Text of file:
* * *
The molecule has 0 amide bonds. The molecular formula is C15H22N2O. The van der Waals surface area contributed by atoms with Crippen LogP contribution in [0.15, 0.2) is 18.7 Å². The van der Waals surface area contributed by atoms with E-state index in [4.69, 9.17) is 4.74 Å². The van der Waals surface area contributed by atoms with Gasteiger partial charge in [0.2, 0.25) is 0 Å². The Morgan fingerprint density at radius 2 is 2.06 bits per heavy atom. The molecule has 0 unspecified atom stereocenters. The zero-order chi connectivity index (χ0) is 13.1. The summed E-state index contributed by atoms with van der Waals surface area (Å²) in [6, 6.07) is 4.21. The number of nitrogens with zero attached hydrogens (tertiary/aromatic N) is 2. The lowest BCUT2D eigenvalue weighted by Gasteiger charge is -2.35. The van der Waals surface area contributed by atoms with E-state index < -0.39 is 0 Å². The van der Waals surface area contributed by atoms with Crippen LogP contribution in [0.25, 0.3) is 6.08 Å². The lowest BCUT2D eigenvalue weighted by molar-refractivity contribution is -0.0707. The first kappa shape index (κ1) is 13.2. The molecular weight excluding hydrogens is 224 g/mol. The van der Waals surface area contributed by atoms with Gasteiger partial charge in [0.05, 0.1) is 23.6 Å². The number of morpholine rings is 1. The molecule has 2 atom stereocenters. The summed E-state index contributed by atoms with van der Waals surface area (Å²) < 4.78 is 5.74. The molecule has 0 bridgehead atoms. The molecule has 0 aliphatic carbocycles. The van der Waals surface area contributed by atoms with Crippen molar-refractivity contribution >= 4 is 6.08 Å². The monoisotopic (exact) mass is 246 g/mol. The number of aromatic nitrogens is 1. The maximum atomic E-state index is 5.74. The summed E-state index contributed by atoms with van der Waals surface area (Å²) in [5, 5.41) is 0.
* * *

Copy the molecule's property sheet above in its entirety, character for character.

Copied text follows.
The molecule has 0 amide bonds. The molecular formula is C15H22N2O. The van der Waals surface area contributed by atoms with Crippen LogP contribution in [0.15, 0.2) is 18.7 Å². The van der Waals surface area contributed by atoms with E-state index in [4.69, 9.17) is 4.74 Å². The van der Waals surface area contributed by atoms with Gasteiger partial charge in [0.2, 0.25) is 0 Å². The Morgan fingerprint density at radius 2 is 2.06 bits per heavy atom. The molecule has 0 unspecified atom stereocenters. The zero-order chi connectivity index (χ0) is 13.1. The summed E-state index contributed by atoms with van der Waals surface area (Å²) in [6, 6.07) is 4.21. The number of nitrogens with zero attached hydrogens (tertiary/aromatic N) is 2. The lowest BCUT2D eigenvalue weighted by Gasteiger charge is -2.35. The van der Waals surface area contributed by atoms with E-state index < -0.39 is 0 Å². The van der Waals surface area contributed by atoms with Crippen LogP contribution in [0.25, 0.3) is 6.08 Å². The lowest BCUT2D eigenvalue weighted by molar-refractivity contribution is -0.0707. The first kappa shape index (κ1) is 13.2. The molecular weight excluding hydrogens is 224 g/mol. The van der Waals surface area contributed by atoms with Gasteiger partial charge in [0.05, 0.1) is 23.6 Å². The number of morpholine rings is 1. The molecule has 2 atom stereocenters. The summed E-state index contributed by atoms with van der Waals surface area (Å²) < 4.78 is 5.74. The molecule has 0 bridgehead atoms. The molecule has 0 aliphatic carbocycles. The van der Waals surface area contributed by atoms with Crippen molar-refractivity contribution >= 4 is 6.08 Å². The monoisotopic (exact) mass is 246 g/mol. The number of aromatic nitrogens is 1. The maximum atomic E-state index is 5.74. The summed E-state index contributed by atoms with van der Waals surface area (Å²) in [5, 5.41) is 0.